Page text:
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New photo gallery posted on Mrshawking.com!

"Act II of Vivat Regina at Watch City Steampunk Festival '17"

Photography by John Benfield
Costume design by Jennifer Giorno
Set design by Bernie Gabin
Production design by Phoebe Roberts

DSCF7541


Featuring Cari Keebaugh as Mrs. Hawking, Circe Rowan as Mary, Christian Krenek as Nathaniel, Matthew Kamm as Arthur, Jackie Freyman as Clara, Sara Dion as Frau Gerhard, Remony Perlman as Mrs. Braun, and Andrew Prentice as Herr Austerlitz.

See the photographs on Mrshawking.com!
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New gallery of show images on Mrshawking.com!

"Vivat Regina at WCSF '17 - Act I"

Photography by John Benfield
Costume design by Jennifer Giorno
Set design by Bernie Gabin
Production design by Phoebe Roberts
 


Featuring Cari Keebaugh as Mrs. Hawking, Circe Rowan as Mary, Christian Krenek as Nathaniel, Remony Perlman as Mrs. Braun, and Jackie Freyman as Clara.

Check out the images from Vivat Regina, Act I here!
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New gallery on Mrshawking.com!

Photography by Annushka Munch
Costume design by Jennifer Giorno
Makeup design by Jessicalee Skary
Set design by Bernie Gabin
Production design by Phoebe Roberts

BI Performance-85

"Base Instruments" Act II
by Annushka Munch


from "Base Instruments" at Arisia 2017



Featuring Cari Keebaugh, Circe Rowan, Jeremiah O'Sullivan, Arielle Kaplan, Eric Cheung, Sara Smith, Matthew Kamm, and Ava Maag.

Click here to view the gallery of images from the show!

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New gallery on Mrshawking.com!

"Gallery – Base Instruments at Arisia ’17 - Act One"

Photography by Annushka Munch
Costume design by Jennifer Giorno
Makeup design by Jessicalee Skary
Set design by Bernie Gabin
Production design by Phoebe Roberts

BI Performance-121

Arisia 2017

Base Instruments - ACT I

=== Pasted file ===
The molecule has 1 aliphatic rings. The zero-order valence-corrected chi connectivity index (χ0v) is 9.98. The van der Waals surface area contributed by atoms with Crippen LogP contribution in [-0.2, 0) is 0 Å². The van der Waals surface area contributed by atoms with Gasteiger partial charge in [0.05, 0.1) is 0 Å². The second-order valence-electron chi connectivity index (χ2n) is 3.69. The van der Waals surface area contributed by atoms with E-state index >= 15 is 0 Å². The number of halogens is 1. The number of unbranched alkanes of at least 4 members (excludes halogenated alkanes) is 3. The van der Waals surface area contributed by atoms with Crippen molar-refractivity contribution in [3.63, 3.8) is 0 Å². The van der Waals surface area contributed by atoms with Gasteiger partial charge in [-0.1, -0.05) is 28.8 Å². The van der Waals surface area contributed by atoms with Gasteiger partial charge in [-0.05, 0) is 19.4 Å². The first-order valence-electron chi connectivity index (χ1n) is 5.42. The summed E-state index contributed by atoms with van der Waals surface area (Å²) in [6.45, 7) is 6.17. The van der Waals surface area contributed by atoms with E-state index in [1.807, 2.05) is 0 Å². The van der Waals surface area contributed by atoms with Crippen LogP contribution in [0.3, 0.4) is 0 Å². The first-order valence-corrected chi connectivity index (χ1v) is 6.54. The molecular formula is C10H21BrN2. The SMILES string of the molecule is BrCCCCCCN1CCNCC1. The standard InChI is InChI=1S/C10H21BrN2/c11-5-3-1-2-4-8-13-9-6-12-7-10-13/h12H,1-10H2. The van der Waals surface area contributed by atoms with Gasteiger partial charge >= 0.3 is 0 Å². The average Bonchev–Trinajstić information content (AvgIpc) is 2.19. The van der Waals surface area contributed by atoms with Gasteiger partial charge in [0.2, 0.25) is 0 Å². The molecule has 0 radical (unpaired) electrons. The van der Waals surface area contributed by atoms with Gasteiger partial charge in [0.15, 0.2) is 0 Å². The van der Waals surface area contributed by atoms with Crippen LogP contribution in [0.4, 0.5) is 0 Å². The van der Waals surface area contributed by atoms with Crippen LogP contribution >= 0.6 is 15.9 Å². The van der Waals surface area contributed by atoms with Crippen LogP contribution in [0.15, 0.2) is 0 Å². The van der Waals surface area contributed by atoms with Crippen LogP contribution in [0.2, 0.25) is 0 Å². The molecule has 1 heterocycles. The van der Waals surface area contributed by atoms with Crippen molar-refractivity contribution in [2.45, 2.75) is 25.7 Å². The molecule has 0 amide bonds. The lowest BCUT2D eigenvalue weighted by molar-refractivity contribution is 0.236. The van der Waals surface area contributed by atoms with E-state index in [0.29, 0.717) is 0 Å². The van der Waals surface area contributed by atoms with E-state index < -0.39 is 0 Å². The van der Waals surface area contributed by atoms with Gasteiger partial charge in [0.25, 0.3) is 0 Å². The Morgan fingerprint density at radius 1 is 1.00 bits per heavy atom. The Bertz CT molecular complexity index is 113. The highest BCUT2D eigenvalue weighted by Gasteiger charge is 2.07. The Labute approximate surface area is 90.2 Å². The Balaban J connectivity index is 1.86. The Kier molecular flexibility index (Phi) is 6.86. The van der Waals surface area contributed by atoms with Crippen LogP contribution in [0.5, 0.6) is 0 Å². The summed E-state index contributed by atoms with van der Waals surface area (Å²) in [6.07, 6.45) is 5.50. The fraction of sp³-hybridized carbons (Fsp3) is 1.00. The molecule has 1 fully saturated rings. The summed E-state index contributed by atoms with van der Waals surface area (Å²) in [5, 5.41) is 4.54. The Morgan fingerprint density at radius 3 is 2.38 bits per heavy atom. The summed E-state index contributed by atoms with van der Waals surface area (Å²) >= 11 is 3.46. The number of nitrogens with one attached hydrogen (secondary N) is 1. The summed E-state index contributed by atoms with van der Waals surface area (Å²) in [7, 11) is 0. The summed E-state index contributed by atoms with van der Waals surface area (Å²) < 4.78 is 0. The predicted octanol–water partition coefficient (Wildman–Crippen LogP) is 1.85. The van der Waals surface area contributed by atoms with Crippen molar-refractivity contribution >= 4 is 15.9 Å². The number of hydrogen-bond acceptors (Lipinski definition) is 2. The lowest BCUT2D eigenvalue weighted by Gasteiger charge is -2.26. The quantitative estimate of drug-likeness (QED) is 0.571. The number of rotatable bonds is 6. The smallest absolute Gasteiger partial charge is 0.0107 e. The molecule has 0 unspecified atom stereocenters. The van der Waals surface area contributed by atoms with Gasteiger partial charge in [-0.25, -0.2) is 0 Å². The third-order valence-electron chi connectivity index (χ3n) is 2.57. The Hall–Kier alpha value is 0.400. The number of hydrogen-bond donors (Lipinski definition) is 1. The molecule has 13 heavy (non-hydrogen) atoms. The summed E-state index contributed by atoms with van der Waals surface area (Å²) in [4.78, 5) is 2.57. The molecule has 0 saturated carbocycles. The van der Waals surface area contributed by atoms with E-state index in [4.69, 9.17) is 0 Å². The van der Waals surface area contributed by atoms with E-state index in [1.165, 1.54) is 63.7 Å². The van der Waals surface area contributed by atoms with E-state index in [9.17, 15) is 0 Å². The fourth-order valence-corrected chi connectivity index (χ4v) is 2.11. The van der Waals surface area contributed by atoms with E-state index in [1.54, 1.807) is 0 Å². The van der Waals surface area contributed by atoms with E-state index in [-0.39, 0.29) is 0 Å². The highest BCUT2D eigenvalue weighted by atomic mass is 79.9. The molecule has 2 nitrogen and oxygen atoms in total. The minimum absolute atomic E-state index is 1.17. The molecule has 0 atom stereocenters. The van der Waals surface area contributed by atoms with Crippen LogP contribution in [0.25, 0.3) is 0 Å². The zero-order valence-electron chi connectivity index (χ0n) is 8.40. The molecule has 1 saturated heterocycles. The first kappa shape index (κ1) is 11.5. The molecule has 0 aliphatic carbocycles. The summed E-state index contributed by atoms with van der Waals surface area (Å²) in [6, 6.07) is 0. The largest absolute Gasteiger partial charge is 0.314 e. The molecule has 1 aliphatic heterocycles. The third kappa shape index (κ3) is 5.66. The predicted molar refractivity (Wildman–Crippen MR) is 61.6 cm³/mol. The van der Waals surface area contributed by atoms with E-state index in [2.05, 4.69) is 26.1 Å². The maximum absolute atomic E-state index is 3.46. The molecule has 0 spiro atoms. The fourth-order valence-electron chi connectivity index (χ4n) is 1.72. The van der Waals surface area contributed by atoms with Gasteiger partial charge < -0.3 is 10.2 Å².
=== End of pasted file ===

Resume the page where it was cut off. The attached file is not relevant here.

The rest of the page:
Featuring Cari Keebaugh, Circe Rowan, Jeremiah O'Sullivan, Arielle Kaplan, Matthew Kamm, Eric Cheung, Sara Smith, Andrew Prentice, Isaiah Max Plovnick, Ava Maag, Sara Dion, and Travis Ellis. Photography by Anna Muench with costume design by Jenn Day.

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A new gallery of images is available on Mrshawking.com!

Vivat Regina at Arisia 2016, Act I

Photography by John Benfield
Costume design by Jennifer Giorno
Makeup design by Jessicalee Skary
Set design by Bernie Gabin
Production design by Phoebe Roberts







Check out the rest of the images on Mrshawking.com!
breakinglight11: (CT photoshoot 1)

This past Monday was Veteran's Day, and since I had the day off, I took the opportunity to organize a photo shoot to have more images for the Mrs. Hawking website. I thought it would be good to have more images specifically depicting events that happen in the play. My beautiful models [livejournal.com profile] crearespero and [livejournal.com profile] nennivan were kind to oblige me, and they are both lovely, perfect for the look of the characters, and wonderful to work with. I haven't had time to process all the photos yet, but I hope to be able to have them ready to post shortly.

I photographed them in a number of costumes, but one that turned out especially well was Mrs. Hawking's widow's gown. Mrs. Hawking finds it necessary to outwardly appear to conform to normal standards when dealing with other people-- her nephew Nathaniel in particular, because the more he worries about her, the more he well-meaningly meddles in her life. So, since her husband has only been dead a year, when in company she concedes to the standards of widow's dress. That meant I needed to make a very traditional looking black gown for her.

I do most of my costuming by adapting pieces I find in thrift stores to my purposes. Global Thrift in Waltham has been incredibly useful to me over the years, and it was there that I found the basis for this dress. Honestly, I kind of hated it on sight. On the hanger it looked like a garbage bag, black and shiny and chintzy. I have kind of a love-hate relationship with dresses made of moire-- an iridescent fabric that looks like it has water ripples or wood knots in it --because I always find it pretty when I first glance at it, but the longer I look at it, it looks cheap. But it had a lot of the details I'm looking for in the basis of a Victorian gown, a ruffled collar, puffy sleeves, a cloth belt at the waist.